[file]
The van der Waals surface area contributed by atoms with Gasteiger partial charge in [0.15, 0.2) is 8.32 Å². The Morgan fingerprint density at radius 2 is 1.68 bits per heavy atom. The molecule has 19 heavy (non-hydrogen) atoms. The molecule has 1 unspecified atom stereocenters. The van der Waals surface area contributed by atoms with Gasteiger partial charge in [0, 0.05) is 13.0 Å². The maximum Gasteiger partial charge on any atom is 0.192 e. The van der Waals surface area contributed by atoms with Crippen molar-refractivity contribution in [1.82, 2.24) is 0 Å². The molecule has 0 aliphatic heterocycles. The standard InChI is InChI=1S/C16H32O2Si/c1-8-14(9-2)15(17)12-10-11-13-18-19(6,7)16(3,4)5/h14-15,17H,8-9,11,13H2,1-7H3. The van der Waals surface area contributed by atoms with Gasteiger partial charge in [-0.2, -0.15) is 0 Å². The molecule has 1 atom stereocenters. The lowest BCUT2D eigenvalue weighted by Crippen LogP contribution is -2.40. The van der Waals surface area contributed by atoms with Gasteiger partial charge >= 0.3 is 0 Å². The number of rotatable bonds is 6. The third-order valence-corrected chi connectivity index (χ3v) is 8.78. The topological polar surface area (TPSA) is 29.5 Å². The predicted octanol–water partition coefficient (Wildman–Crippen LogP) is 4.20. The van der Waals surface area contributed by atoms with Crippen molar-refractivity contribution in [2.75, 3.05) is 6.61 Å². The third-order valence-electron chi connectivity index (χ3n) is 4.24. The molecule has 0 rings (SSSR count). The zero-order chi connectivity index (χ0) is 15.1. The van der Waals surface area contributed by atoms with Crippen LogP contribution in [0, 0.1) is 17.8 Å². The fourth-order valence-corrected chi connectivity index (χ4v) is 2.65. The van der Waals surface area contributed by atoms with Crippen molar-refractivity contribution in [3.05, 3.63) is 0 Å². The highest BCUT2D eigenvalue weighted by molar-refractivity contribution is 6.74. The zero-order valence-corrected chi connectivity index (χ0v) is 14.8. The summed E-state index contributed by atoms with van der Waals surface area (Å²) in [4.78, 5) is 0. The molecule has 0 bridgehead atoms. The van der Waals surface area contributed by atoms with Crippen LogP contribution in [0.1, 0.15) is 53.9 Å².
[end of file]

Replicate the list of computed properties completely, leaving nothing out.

The van der Waals surface area contributed by atoms with Gasteiger partial charge in [0.15, 0.2) is 8.32 Å². The Morgan fingerprint density at radius 2 is 1.68 bits per heavy atom. The molecule has 19 heavy (non-hydrogen) atoms. The molecule has 1 unspecified atom stereocenters. The van der Waals surface area contributed by atoms with Gasteiger partial charge in [0, 0.05) is 13.0 Å². The maximum Gasteiger partial charge on any atom is 0.192 e. The van der Waals surface area contributed by atoms with Crippen molar-refractivity contribution in [1.82, 2.24) is 0 Å². The molecule has 0 aliphatic heterocycles. The standard InChI is InChI=1S/C16H32O2Si/c1-8-14(9-2)15(17)12-10-11-13-18-19(6,7)16(3,4)5/h14-15,17H,8-9,11,13H2,1-7H3. The van der Waals surface area contributed by atoms with Gasteiger partial charge in [-0.2, -0.15) is 0 Å². The molecule has 1 atom stereocenters. The lowest BCUT2D eigenvalue weighted by Crippen LogP contribution is -2.40. The van der Waals surface area contributed by atoms with Gasteiger partial charge >= 0.3 is 0 Å². The number of rotatable bonds is 6. The third-order valence-corrected chi connectivity index (χ3v) is 8.78. The topological polar surface area (TPSA) is 29.5 Å². The predicted octanol–water partition coefficient (Wildman–Crippen LogP) is 4.20. The van der Waals surface area contributed by atoms with Crippen molar-refractivity contribution in [2.75, 3.05) is 6.61 Å². The third-order valence-electron chi connectivity index (χ3n) is 4.24. The molecule has 0 rings (SSSR count). The zero-order chi connectivity index (χ0) is 15.1. The van der Waals surface area contributed by atoms with Crippen LogP contribution in [0, 0.1) is 17.8 Å². The fourth-order valence-corrected chi connectivity index (χ4v) is 2.65. The van der Waals surface area contributed by atoms with Crippen molar-refractivity contribution in [3.05, 3.63) is 0 Å². The highest BCUT2D eigenvalue weighted by molar-refractivity contribution is 6.74. The zero-order valence-corrected chi connectivity index (χ0v) is 14.8. The summed E-state index contributed by atoms with van der Waals surface area (Å²) in [4.78, 5) is 0. The molecule has 0 bridgehead atoms. The van der Waals surface area contributed by atoms with Crippen LogP contribution in [0.1, 0.15) is 53.9 Å².